Ardud

  (Redirected from Erdeed)

Ardud (Hungarian: Erdőd, Hungarian pronunciation: [ˈɛrdøːd]; German: Erdeed) is a town situated in Satu Mare County, Transylvania, Romania. It administers five villages: Ardud-Vii (Erdődhegy), Baba Novac (Lajosmajor), Gerăușa (Oláhgyűrűs), Mădăras (Nagymadarász) and Sărătura (Sóspuszta).

Ardud
Ardud fortress
Ardud fortress
Coat of arms of Ardud
Coat of arms
Location in Satu Mare County
Location in Satu Mare County
Ardud is located in Romania
Ardud
Ardud
Location in Romania
Coordinates: 47°38′N 22°53′E / 47.633°N 22.883°E / 47.633; 22.883Coordinates: 47°38′N 22°53′E / 47.633°N 22.883°E / 47.633; 22.883
Country Romania
CountySatu Mare
Government
 • MayorOvidiu Marius Duma[1] (PNL)
Population
 (2011)[2]
6,231
Time zoneEET/EEST (UTC+2/+3)
Vehicle reg.SM
Websiteorasardud.ro

HistoryEdit

It has a complex history, having in different periods been part the Kingdom of Hungary, Ottoman Empire, Habsburg Monarchy and the Kingdom of Romania.

In 1920 the town became part of Romania, under the Treaty of Trianon that concluded World War I. As a result of the Second Vienna Award it became a part of Hungary between 1940 and 1945. Since then it has been part of Romania.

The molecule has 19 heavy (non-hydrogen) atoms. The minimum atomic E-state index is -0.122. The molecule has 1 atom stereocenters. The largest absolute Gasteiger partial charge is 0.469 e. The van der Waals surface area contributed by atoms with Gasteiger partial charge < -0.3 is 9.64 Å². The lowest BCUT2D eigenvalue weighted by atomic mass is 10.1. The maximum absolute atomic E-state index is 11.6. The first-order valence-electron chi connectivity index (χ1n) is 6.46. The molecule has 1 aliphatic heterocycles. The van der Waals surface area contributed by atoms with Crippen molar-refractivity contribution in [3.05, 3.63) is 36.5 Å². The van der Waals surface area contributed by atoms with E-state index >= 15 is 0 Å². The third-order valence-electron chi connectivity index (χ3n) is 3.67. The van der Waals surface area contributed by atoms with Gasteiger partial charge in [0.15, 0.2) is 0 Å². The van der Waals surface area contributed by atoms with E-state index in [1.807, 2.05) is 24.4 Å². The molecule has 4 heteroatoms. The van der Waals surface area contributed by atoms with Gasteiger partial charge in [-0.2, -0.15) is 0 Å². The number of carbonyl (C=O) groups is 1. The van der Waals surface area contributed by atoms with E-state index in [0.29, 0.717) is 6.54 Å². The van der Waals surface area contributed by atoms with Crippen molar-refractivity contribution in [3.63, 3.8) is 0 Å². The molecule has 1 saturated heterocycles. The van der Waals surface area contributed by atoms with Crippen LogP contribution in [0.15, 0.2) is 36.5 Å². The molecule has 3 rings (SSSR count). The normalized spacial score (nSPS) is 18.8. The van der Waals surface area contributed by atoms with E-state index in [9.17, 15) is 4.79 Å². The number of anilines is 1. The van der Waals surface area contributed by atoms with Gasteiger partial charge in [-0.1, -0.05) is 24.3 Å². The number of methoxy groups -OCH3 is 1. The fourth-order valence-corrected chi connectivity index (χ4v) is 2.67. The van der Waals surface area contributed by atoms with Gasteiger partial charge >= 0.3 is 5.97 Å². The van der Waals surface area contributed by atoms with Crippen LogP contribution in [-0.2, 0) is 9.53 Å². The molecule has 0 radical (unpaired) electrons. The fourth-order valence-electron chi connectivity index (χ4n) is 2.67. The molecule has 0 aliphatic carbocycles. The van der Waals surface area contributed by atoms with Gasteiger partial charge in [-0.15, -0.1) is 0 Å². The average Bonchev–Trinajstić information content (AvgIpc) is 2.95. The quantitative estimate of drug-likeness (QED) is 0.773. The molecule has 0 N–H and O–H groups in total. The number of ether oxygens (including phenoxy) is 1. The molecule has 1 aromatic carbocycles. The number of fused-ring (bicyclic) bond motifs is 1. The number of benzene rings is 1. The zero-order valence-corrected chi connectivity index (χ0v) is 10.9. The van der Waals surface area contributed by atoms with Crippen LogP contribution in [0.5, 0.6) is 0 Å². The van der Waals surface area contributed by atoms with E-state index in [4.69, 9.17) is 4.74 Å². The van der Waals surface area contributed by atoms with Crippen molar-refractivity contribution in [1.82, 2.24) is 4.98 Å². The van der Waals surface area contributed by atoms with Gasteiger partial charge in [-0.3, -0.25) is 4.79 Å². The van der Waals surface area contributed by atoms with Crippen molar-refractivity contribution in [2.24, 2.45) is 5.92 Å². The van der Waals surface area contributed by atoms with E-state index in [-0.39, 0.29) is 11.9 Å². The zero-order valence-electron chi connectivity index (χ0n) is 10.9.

DemographicsEdit

Historical population
YearPop.±%
1869 4,357—    
1880 4,071−6.6%
1890 4,926+21.0%
1900 5,742+16.6%
1910 6,302+9.8%
1930 7,313+16.0%
1941 8,047+10.0%
1992 6,572−18.3%
2002 6,486−1.3%
2011 5,889−9.2%
Source: Census data[3]

The 2011 census recorded a total population of 5,889. Of these, 59.2% were Romanians, 18.6% Hungarians, 16.1% Roma and 4.8% Germans.[4] In 2002, 41.7% were Romanian Orthodox, 32.7% Roman Catholic, 13.9% Greek-Catholic, 5.1% Pentecostal, 4.2% Reformed and 2.3% Baptist.[5]

Notable residentsEdit

International relationsEdit

Ardud is twinned with:

ReferencesEdit

  1. ^ "Results of the 2016 local elections". Central Electoral Bureau. Retrieved 5 April 2020.
  2. ^ "Populaţia stabilă pe judeţe, municipii, oraşe şi localităti componenete la RPL_2011" (in Romanian). National Institute of Statistics. Retrieved 4 February 2014.
  3. ^ Census Database
  4. ^ 2011 Romanian census data
  5. ^ Romanian Government Department of Interethnic Relations (in Romanian) Archived July 17, 2011, at the Wayback Machine